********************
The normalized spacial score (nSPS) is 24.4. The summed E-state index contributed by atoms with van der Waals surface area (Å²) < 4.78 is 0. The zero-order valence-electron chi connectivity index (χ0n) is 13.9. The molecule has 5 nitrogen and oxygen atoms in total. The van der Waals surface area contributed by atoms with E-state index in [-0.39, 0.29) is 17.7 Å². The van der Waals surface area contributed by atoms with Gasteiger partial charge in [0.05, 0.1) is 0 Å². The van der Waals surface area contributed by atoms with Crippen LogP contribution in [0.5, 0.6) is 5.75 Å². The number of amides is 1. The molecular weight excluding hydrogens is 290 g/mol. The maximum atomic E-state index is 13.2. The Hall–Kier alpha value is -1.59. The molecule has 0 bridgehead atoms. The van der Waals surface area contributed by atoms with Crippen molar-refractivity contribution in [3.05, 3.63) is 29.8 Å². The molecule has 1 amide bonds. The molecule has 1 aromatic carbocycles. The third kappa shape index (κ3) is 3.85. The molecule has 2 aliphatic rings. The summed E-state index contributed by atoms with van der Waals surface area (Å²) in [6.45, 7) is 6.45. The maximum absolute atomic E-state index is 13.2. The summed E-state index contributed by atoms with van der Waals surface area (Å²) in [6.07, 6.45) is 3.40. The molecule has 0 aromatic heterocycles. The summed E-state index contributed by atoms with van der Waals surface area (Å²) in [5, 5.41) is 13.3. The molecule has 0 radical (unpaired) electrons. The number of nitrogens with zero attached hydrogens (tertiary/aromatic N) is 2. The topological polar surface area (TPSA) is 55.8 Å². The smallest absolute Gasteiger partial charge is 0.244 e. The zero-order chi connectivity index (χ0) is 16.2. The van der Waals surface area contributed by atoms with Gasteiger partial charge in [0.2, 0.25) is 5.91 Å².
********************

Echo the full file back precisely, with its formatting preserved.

The normalized spacial score (nSPS) is 24.4. The summed E-state index contributed by atoms with van der Waals surface area (Å²) < 4.78 is 0. The zero-order valence-electron chi connectivity index (χ0n) is 13.9. The molecule has 5 nitrogen and oxygen atoms in total. The van der Waals surface area contributed by atoms with E-state index in [-0.39, 0.29) is 17.7 Å². The van der Waals surface area contributed by atoms with Gasteiger partial charge in [0.05, 0.1) is 0 Å². The van der Waals surface area contributed by atoms with Crippen LogP contribution in [0.5, 0.6) is 5.75 Å². The number of amides is 1. The molecular weight excluding hydrogens is 290 g/mol. The maximum atomic E-state index is 13.2. The Hall–Kier alpha value is -1.59. The molecule has 0 bridgehead atoms. The van der Waals surface area contributed by atoms with Crippen molar-refractivity contribution in [3.05, 3.63) is 29.8 Å². The molecule has 1 amide bonds. The molecule has 1 aromatic carbocycles. The third kappa shape index (κ3) is 3.85. The molecule has 2 aliphatic rings. The summed E-state index contributed by atoms with van der Waals surface area (Å²) in [6.45, 7) is 6.45. The maximum absolute atomic E-state index is 13.2. The summed E-state index contributed by atoms with van der Waals surface area (Å²) in [6.07, 6.45) is 3.40. The molecule has 0 aromatic heterocycles. The summed E-state index contributed by atoms with van der Waals surface area (Å²) in [5, 5.41) is 13.3. The molecule has 0 radical (unpaired) electrons. The number of nitrogens with zero attached hydrogens (tertiary/aromatic N) is 2. The topological polar surface area (TPSA) is 55.8 Å². The smallest absolute Gasteiger partial charge is 0.244 e. The zero-order chi connectivity index (χ0) is 16.2. The van der Waals surface area contributed by atoms with Gasteiger partial charge in [0.2, 0.25) is 5.91 Å².